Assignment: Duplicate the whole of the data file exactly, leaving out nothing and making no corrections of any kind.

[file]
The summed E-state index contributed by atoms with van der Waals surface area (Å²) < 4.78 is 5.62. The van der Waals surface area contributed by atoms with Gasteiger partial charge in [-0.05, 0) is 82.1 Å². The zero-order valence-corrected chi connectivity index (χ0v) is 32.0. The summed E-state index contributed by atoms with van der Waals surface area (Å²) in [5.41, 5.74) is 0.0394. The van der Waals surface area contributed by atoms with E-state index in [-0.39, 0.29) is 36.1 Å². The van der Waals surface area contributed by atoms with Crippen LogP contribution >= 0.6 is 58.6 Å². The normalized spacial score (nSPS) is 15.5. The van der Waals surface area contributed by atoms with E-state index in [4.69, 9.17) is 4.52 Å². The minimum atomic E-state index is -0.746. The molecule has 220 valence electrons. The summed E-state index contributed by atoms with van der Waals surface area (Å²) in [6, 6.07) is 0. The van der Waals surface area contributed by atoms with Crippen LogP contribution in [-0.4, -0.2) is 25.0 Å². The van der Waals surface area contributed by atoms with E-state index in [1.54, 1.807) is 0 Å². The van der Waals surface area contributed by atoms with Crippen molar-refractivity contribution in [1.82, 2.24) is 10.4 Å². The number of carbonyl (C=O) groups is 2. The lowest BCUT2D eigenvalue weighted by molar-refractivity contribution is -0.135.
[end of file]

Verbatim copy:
The summed E-state index contributed by atoms with van der Waals surface area (Å²) < 4.78 is 5.62. The van der Waals surface area contributed by atoms with Gasteiger partial charge in [-0.05, 0) is 82.1 Å². The zero-order valence-corrected chi connectivity index (χ0v) is 32.0. The summed E-state index contributed by atoms with van der Waals surface area (Å²) in [5.41, 5.74) is 0.0394. The van der Waals surface area contributed by atoms with E-state index in [-0.39, 0.29) is 36.1 Å². The van der Waals surface area contributed by atoms with Crippen LogP contribution >= 0.6 is 58.6 Å². The normalized spacial score (nSPS) is 15.5. The van der Waals surface area contributed by atoms with E-state index in [4.69, 9.17) is 4.52 Å². The minimum atomic E-state index is -0.746. The molecule has 220 valence electrons. The summed E-state index contributed by atoms with van der Waals surface area (Å²) in [6, 6.07) is 0. The van der Waals surface area contributed by atoms with Crippen LogP contribution in [-0.4, -0.2) is 25.0 Å². The van der Waals surface area contributed by atoms with E-state index in [1.54, 1.807) is 0 Å². The van der Waals surface area contributed by atoms with Crippen molar-refractivity contribution in [1.82, 2.24) is 10.4 Å². The number of carbonyl (C=O) groups is 2. The lowest BCUT2D eigenvalue weighted by molar-refractivity contribution is -0.135.